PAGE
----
In our November 18 2016 edition we reported on the experience of a man we chose to call Mandla, who had recently been discharged from the witness protection programme. What he told us, as a disgruntled recent participant, provided a rare glimpse inside that secretive programme.
Mandla spoke of his fear for the former comrades in crime he had turned against, his frustrations with the impairment of his dignity that came with being in hiding and his concerns for the future. He wished, he said, that he had rather gone to prison, with its rehabilitation focus and support systems.
Due to time constraints the article carried a very limited response to Mandla’s experience from the Office of Witness Protection (OWP). Questions were first put to the National Prosecuting Authority (NPA), which helps administer the OWP, in October.
Only shortly before the publication of Mandla’s story, after it was informed that the Mail & Guardian intended to go ahead with the article, did the OWP provide a six-page response to questions.
The full response cannot be published as it may reveal sensitive details of Mandla’s movements.
In main, the response stressed that witnesses have access to psychological and medical support, have mechanisms to air grievances and can qualify for salary replacement payments.
The picture it paints of witness protection is not all moonshine and roses, yet considerably better than that presented by Mandla.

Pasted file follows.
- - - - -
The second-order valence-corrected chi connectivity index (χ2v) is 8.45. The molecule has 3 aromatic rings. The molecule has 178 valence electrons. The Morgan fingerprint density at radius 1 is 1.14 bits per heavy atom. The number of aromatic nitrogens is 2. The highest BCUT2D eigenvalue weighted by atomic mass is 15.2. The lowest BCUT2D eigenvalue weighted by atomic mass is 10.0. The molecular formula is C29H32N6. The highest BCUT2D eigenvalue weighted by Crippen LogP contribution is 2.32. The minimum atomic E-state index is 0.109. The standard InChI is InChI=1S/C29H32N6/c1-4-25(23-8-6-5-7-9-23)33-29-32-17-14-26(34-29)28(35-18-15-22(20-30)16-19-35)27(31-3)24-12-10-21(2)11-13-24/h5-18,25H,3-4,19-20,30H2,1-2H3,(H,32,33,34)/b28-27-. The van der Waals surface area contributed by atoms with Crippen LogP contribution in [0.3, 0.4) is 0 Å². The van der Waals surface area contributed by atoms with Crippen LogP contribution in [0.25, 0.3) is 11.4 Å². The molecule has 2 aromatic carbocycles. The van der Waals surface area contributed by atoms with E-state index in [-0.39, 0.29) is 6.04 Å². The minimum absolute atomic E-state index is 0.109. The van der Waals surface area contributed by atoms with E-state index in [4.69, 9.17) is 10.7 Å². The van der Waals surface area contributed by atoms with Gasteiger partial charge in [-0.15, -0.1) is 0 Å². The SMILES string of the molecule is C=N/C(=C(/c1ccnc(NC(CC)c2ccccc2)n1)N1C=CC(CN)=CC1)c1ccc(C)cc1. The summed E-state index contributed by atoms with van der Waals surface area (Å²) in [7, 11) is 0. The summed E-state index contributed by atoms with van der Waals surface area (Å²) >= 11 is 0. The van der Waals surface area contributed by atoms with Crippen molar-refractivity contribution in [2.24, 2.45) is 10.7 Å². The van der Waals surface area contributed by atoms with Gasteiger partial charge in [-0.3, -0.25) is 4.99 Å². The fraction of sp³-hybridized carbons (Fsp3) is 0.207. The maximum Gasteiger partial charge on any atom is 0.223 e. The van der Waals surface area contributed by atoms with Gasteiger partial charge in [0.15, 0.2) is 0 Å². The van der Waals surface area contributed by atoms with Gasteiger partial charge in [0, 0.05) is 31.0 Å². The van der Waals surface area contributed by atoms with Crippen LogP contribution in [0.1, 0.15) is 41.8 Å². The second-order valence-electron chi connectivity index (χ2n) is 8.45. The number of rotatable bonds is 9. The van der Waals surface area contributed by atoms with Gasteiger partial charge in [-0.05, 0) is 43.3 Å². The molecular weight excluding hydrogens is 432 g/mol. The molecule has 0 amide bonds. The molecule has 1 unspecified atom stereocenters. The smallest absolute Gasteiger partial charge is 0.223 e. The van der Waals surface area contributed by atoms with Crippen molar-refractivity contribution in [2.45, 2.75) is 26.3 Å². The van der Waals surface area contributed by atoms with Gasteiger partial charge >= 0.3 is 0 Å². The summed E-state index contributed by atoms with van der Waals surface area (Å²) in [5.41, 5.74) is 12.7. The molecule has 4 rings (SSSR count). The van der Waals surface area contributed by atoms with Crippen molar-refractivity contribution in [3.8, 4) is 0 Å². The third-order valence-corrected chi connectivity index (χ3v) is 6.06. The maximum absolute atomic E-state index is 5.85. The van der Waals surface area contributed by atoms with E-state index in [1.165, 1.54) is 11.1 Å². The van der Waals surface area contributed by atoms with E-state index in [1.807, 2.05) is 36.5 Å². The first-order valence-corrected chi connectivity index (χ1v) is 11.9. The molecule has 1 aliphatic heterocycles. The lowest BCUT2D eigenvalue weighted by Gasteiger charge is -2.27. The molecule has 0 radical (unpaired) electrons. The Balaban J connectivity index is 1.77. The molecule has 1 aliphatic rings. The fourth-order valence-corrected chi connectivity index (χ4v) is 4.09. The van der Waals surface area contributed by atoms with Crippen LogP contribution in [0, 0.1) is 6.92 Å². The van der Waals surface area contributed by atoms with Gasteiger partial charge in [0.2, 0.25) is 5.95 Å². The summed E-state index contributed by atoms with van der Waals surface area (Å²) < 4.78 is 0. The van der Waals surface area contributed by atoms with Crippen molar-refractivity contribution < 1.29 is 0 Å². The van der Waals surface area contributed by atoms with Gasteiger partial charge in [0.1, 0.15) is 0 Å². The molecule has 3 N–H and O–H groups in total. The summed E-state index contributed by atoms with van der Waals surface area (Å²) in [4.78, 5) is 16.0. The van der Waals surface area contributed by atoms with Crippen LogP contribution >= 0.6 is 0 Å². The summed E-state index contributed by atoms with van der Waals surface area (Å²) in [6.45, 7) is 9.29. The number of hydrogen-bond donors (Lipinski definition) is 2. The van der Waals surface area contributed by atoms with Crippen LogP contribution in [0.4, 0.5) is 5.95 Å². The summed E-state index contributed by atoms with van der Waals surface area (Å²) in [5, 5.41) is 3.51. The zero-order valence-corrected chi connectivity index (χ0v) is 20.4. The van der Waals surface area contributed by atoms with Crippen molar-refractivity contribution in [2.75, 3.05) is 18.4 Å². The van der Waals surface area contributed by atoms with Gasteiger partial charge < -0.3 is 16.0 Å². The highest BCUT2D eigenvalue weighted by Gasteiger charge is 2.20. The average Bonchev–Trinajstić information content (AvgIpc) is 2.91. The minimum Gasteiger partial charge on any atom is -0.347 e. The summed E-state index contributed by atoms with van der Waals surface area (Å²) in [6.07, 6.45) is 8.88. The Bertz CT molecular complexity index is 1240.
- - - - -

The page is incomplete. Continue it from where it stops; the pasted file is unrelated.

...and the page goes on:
Providing an appropriate place of safety is important to psychological well-being, the OWP said, so entertainment such as satellite TV is provided despite budget constraints. “At times places of safety have swimming pools,” it said.
Nor does it matter “if a witness is dripping with blood”, as can be the case of witnesses such as Mandla who testify to crimes they participated in, “all witnesses receive the same treatment based on each one’s personal circumstances”.
The OWP confirmed that people in the programme receive a R750 monthly allowance, but said a salary replacement can be paid. As a covert unit, the OWP is subject to a special audit and extra payments require proof of former income, tax documentation and the like.
“OWP has many cases where large amounts of money was paid for salary replacement,” the organisation said.
As for psychological support, the OWP has four social worker managers and uses outsourced clinical psychologists, the office said.
It is not true that Mandla did not have recourse to raise concerns or complaints, the OWP said.